How Pieter Levels Makes $2.7M/Year With 0 Employees

thumbnail
0:00-0:59

[Music] are you intimidated why are you he said he took a run before this because he was nervous now no because i've been on a lot of podcasts but like they're usually kind of small you know it's like i see you guys as like joe rogan for business so it's like there's one step but wow above is like joe rogan and then there's you guys and then below it's like yeah i don't want to dis all the podcasts i've been on they're amazing but you know like this is like a level so uh but it's good you know i mean computer levels so and you also don't know what sam might ask you because sam might just come out

0:59-1:09

of left field and be like but that's the thing i was thinking like sam is like he's not a regular uh interviewer you know he adds some crazy [ __ ] so wait me first of all i i don't know if that's true i don't know if we first of all it's not just me it's you too sean that asks weird stuff but also i don't think we asked that weird questions i think we asked the questions that everyone's thinking no that's true but i mean you're not just man like you know there's yes man podcast where like they just it's kind of like a fan thing obviously that's not you guys you have real [ __ ] real questions and that's i think it's more

1:09-1:66

interesting as well can we sam can we share the thing you were just telling us in slack can i share that on here on the pod yeah which one the sampar strategy for networking this is um you know you can go to harvard you can go to stanford you're not gonna learn this one like you know it's a very small little tweak but it's just so sam that it just is awesome so if you're if sam wants to hang out with you he'll text you just like a normal person would but and he doesn't need to even know you he's just like interested in you maybe maybe it's

1:66-2:20

a cold dm maybe it's a text message maybe he got your number from somebody else like hey it's sam uh you know i'm in san francisco but instead of saying wanna hang sam will just go i'm in san francisco let's do this he sent me some [ __ ] that i won't say out loud but yeah but i think it worked yeah so sam what what is this and why does it work so well it's like a phrase like you know like people will be like uh you know i [ __ ] with that guy like i [ __ ] with drake i like drake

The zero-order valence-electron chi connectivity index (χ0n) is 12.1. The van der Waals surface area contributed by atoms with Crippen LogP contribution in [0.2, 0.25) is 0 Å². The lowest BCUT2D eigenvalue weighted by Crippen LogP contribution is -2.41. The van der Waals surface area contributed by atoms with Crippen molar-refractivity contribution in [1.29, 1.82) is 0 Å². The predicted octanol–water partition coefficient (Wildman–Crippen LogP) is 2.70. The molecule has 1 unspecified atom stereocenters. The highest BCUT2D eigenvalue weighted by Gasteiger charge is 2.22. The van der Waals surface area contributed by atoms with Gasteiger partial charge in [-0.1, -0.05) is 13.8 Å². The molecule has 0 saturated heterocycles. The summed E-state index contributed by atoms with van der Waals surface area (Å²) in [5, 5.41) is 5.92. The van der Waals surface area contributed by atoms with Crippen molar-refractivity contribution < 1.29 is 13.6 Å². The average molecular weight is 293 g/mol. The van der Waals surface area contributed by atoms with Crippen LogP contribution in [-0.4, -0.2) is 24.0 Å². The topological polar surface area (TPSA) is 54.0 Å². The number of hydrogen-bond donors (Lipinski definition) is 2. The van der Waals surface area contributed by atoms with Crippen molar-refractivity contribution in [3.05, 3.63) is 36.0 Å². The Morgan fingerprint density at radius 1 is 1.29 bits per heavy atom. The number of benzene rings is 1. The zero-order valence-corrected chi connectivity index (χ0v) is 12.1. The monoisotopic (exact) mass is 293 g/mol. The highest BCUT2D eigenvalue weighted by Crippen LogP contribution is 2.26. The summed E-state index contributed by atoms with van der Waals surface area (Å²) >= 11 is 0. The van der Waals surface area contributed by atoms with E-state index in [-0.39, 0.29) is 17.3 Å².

2:20-2:79

it extends from that and i just say it and people uh they reply i don't know i just yeah this particular one i it was a ceo of a multi-billion dollar company who i'm friendly with i just said what's up i'm in your hood let's andy goes down when like it worked out it's amazing and now so normally we try to play cool but we've actually been chasing you peter we've been we've been talking about your projects we've been being like hey we got to get this guy in the pod sam is a fan of you for sure i would say i am less of a fan than sam but i am a that doesn't mean i like you it's just i'm

2:79-3:29

more in the closet about it whereas sam is very open sam's like this guy's amazing this guy's like an artist thanks man this guy's got great hair and you do have great hair so it's all true and now we finally got you here and it was hard i think right because you like don't do you don't schedule or something like that like i mean it it like it looks like being an ass right on instagram if you do that but i like like you guys i would get so many dms and they're all like i mean generally they're very low quality dms right like i want to collaborate but i don't want to invest i

3:29-3:84

don't want to like people want something from you i think it's like being a hot girl in the club like people want something for you but they don't want to invest the time to actually get to know you or you know you feel like an object and i don't like to feel like that and i want to um spend more time with you know like with my friends in real life with uh my girlfriend or something i want to spend time on in the gym you know on my health and cooking food and and that kind of stuff go for walks and uh i think because i because i've been doing this for 10 years like startups like eight years and

3:84-4:38